August 19, 2015
The hackers who claimed to have stolen data from Ashley Madison, the online personals and dating website aimed at those in committed relationships, shocked the world on Tuesday when it actually followed through on its word on releasing that data. Yesterday, nearly 10 gigabytes of that stolen data was released, including the profiles (including descriptions of what members were seeking), email addresses, and credit card transactions of members of the website at the time of the initial hacking. Since the data dump, the Washington D.C.-based Trustify has updated its free tool to include Ashley Madison user data, allowing people to quickly determine whether their significant others were cheating.
At the time the Ashley Madison hacking was first reported in late July, Trustify launched the tool using past hacked data from AdultFriendFinder. With the addition of data from Ashley Madison, the on-demand private investigation services company has seen 10,000 people utilize its database in the past 12 hours. According to Trustify, they’ve gotten requests from both people who want to check on whether they’re among the hacked profiles and people who want to check on the status of their spouses.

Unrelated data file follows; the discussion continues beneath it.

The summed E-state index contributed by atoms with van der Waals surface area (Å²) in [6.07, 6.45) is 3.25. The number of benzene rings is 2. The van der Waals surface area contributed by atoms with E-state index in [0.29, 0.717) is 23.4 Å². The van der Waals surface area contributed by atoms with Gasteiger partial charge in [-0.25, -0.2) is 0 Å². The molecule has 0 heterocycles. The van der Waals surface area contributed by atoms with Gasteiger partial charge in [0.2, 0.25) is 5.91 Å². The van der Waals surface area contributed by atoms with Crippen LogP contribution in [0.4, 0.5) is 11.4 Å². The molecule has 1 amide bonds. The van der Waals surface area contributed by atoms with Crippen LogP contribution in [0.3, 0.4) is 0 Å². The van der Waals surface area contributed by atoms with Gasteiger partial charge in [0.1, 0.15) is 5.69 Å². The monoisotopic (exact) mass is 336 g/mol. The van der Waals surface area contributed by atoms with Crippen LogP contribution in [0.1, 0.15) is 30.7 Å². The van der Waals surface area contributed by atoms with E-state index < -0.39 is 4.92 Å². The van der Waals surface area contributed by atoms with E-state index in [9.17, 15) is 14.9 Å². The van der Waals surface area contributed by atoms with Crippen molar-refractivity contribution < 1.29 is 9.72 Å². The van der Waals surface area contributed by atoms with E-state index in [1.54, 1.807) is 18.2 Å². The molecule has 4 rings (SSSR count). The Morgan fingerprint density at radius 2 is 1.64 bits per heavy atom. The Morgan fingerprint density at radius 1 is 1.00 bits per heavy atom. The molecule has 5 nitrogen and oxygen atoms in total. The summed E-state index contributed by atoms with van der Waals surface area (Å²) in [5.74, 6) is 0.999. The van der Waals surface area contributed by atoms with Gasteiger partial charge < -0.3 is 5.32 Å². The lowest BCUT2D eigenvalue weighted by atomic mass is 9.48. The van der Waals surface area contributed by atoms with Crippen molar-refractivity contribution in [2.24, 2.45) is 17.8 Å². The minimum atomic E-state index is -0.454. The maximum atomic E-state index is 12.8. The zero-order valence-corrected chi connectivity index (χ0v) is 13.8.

According to several experts, the Ashley Madison data hacking is real. In a statement accompanying the data dump, Impact Team (the hackers responsible for the breach) writes:
“Avid Life Media has failed to take down Ashley Madison and Established Men…We have explained the fraud, deceit, and stupidity of ALM and their members. Now everyone gets to see their data…Keep in mind the site is a scam with thousands of fake female profiles. See ashley madison fake profile lawsuit; 90-95% of actual users are male. Chances are your man signed up on the world’s biggest affair site, but never had one. He just tried to. If that distinction matters.”
To see if your significant other was on Ashley Madison, check out Trustify’s tool at Trustify.info/Check
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